Blog Post

Let’s Talk: About Boundary Training

Photo of Rev. Dr. Diane WeibleThis past weekend the Northern California Nevada Conference hosted two boundary training sessions. The first, on Friday, was for Authorized Ministers. The second, on Saturday, was for lay leaders and Conference Council members.  

Both trainings included rich sharing and conversation—deep conversations about issues that all of us are experiencing in our congregations.  

COVID was very much present in both trainings because the truth is that as COVID shifts to a new phase, the challenges of COVID’s aftermath as it is affecting individuals and faith communities is more and more apparent. And, it’s hard. For everyone. 

 A significant amount of time both days was spent looking at self-care and community-care, which included such topics as how we care for ourselves and also how we care for each other; how we talk to one another; and how we maintain boundaries when we are feeling vulnerable and threatened and just plain exhausted.  

 As I stood witness to the deep conversations happening in those rooms, I reflected once again on the privilege it is to be able to facilitate such important gatherings. It was echoed in the room when one of the Authorized Ministers admitted to feelings of resentment about having to give up a day for Boundary Training but then, as we went through the training, her feelings turned to gratitude for the conversation and reflection in the room with her peers. 

 During our Lay Boundary Training, I was asked by one leader why we hadn’t been doing this for years because she could’ve really used it a few years earlier. I agreed and told her that we have been told for years that our lay leaders wanted this and our local church pastors wanted their lay leaders to have the benefit of such a training. I added that, in fact, we had scheduled it in 2020 but because of COVID we had to canceled it.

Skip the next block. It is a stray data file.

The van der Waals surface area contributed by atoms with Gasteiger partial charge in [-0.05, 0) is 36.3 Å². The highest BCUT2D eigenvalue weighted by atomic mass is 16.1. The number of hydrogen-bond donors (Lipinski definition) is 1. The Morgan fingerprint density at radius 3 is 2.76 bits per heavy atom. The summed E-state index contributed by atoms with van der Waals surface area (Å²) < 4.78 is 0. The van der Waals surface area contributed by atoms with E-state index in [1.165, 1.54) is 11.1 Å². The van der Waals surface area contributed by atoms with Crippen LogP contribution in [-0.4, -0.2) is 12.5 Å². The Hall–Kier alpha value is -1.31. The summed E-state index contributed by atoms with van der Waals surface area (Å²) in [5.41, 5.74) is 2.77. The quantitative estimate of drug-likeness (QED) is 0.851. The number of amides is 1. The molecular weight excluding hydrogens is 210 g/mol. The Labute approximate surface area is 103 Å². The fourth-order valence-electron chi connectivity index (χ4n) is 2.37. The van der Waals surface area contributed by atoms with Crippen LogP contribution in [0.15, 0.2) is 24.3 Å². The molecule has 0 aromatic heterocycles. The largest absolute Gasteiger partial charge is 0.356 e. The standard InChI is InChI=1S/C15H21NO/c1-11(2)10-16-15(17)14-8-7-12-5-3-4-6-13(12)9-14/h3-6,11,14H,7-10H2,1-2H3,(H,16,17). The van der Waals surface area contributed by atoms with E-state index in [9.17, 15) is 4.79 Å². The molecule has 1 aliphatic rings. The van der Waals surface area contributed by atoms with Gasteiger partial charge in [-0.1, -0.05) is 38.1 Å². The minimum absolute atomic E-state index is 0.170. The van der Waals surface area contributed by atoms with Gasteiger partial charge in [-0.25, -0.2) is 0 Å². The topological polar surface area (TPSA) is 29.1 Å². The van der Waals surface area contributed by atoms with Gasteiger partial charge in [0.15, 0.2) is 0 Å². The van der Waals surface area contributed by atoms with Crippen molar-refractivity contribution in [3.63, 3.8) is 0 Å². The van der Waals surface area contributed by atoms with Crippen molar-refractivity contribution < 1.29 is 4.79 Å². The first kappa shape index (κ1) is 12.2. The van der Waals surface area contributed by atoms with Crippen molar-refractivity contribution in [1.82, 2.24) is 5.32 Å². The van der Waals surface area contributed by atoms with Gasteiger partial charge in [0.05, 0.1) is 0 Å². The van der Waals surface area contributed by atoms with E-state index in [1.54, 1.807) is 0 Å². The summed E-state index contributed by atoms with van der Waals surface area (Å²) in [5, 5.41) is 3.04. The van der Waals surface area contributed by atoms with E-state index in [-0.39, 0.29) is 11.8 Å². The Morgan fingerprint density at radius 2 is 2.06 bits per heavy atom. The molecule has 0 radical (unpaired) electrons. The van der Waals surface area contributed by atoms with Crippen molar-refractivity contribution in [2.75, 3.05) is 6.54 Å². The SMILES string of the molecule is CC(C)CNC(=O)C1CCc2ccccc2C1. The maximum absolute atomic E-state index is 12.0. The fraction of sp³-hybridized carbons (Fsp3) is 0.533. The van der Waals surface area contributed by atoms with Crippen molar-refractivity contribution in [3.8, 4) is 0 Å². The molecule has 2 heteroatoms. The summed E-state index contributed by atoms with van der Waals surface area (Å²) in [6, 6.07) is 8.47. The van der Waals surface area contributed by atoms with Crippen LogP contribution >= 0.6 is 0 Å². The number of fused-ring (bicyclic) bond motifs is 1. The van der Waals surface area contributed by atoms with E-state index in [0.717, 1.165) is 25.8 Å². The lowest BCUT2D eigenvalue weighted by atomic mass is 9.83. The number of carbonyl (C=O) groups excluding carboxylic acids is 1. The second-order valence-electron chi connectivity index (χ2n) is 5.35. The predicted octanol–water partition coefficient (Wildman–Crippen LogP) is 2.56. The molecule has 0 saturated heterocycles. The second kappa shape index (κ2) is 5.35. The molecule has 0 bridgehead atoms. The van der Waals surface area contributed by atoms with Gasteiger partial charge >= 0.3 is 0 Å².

Even being a Conference Minister who is insistent on how sacred and valuable these trainings are, I, too, admit to feelings about an all-day training that takes me away from other priorities. And, every time I start to feel that way, I step into the room and experience the kind of good energy that I felt in those rooms on Friday and Saturday and I rejoice. I am reminded that there is no better priority then making time for myself and my growth.  

 I rejoice in the ways we were able to come together to offer support and to be supported; to offer reflection and to reflect; to be listened to and to listen. In the wake of COVID where gathering together in the same room was not possible for so long, I am also grateful for these chances to be physically present with one another—something I didn’t even realize I was craving. 

 Yes, last weekend was a sacred weekend for me in my ministry with all of you and for that I am grateful! 


  • Thank you. It was a good experience of sharing and quite a different experience compared to past Boundary Trainings. COVID has a way of changing many things, leading to pursuing how do we move ahead now? Staying the course on a different set of paths, I guess.
    We spoke briefly and I was not satisfied with my last comment. So, please know that I have admired your leadership and never fail to get something from your Let’s Talk messages. You have set a course and an example for NCNC. Beyond Thank You and best wishes for a fabulous journey ahead.
    Win Gould

  • Kimberly

    Thank you for your article, Diane. It was indeed a very rich time of connection at the boundary training. And I also want to thank YOU for your leadership, along with Rev. Niles that prioritized the group sharing and resourcing time. Your leadership helped it to be an even more meaningful event.
    Kimberly Elliot

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